First, we would like to congratulate the authors of this study1 for stimulating reflection on public health policy involving the diagnosis of colorectal cancer (CRC), a topic of extreme relevance, given that it is the third most common cancer in men and the second most common cancer in women. In 2020, there were more than 1.9 million new cases of CRC6.
The benefits of CRC screening were recognized four decades ago when the American Cancer Society started recommending it. The screening was responsible for the decline in CRC incidence observed since the 1980s2.
Randomized studies have shown that screening people at medium risk, that is, those with no family history of CRC, reduces the incidence and mortality resulting from this neoplasm2,3.
In contrast to screening programs for other neoplasms, CRC screening allows the diagnosis of lesions at an early stage and the detection of pre-malignant lesions that, if removed, can prevent cancer4.
The importance of CRC screening is based not only on the possibility of early diagnosis but also on the impact of endoscopic polypectomy, which reduces mortality related to this neoplasm by more than 50%7.
The comments below discuss the methodology used in the study (NordiCC Study) and the negative impact on a diagnostic technique established in several publications due to structural errors added to the article.
Pragmatic (real-life) randomized controlled trials (RCTs) can be considered observational studies (cohorts) in which, although randomization is present, it does not give these trials the character of experimentation (associated with the term randomized clinical trial) – the rigorous individual eligibility criteria are a fundamental part of the methodology. Even when these eligibility criteria are “relaxed,” the analysis in these (pragmatic) trials must necessarily consider prognostic differences between participants, which are essential to avoid confounding and selection bias. In addition, the term pragmatic may be misused as the cohort departs from usual practice because, despite the randomization of participants being performed at the group level, the proposed interventions do not correspond to the conventional care that these patients would receive, as an invitation for colonoscopy, periodic contact, or even the creation of a control group without care (called usual care). Also, the absence of care in the usual care group (comparison) calls into question the classic concept of randomization since there is no control in this group regarding losses or migration (crossover) to colonoscopy.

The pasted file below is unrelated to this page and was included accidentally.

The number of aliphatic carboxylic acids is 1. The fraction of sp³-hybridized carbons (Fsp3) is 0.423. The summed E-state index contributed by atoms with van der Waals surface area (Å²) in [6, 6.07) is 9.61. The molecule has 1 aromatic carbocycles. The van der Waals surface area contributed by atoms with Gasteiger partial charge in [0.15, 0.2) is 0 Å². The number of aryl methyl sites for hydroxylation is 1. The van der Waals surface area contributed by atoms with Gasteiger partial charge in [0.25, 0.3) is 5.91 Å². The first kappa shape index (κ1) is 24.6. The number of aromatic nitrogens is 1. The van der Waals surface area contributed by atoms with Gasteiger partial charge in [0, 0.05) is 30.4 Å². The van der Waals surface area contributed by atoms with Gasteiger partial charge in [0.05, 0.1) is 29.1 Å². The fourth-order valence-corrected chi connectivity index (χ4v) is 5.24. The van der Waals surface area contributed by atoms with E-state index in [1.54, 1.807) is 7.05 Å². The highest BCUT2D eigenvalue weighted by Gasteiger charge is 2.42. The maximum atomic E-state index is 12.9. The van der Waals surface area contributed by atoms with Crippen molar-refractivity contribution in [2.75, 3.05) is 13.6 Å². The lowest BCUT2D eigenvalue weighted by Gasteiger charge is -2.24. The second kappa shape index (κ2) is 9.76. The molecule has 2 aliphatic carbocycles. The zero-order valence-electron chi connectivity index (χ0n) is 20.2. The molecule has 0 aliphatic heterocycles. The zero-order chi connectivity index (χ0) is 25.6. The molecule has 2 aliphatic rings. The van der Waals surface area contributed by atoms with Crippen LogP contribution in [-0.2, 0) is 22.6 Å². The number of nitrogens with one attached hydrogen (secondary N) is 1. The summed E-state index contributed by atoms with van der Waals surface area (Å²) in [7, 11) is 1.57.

Intention-to-treat analysis is prohibitive due to the extensive loss of adherence (non-compliers) of participants in the invited (screened) group, decreasing the sample in this group after randomization by more than 50%. The only possible analysis is per protocol. Furthermore, non-complier patients (who did not accept the invitation) and conventional care patients should be analyzed within the same group (not screened) and compared with participants who actually underwent colonoscopy.
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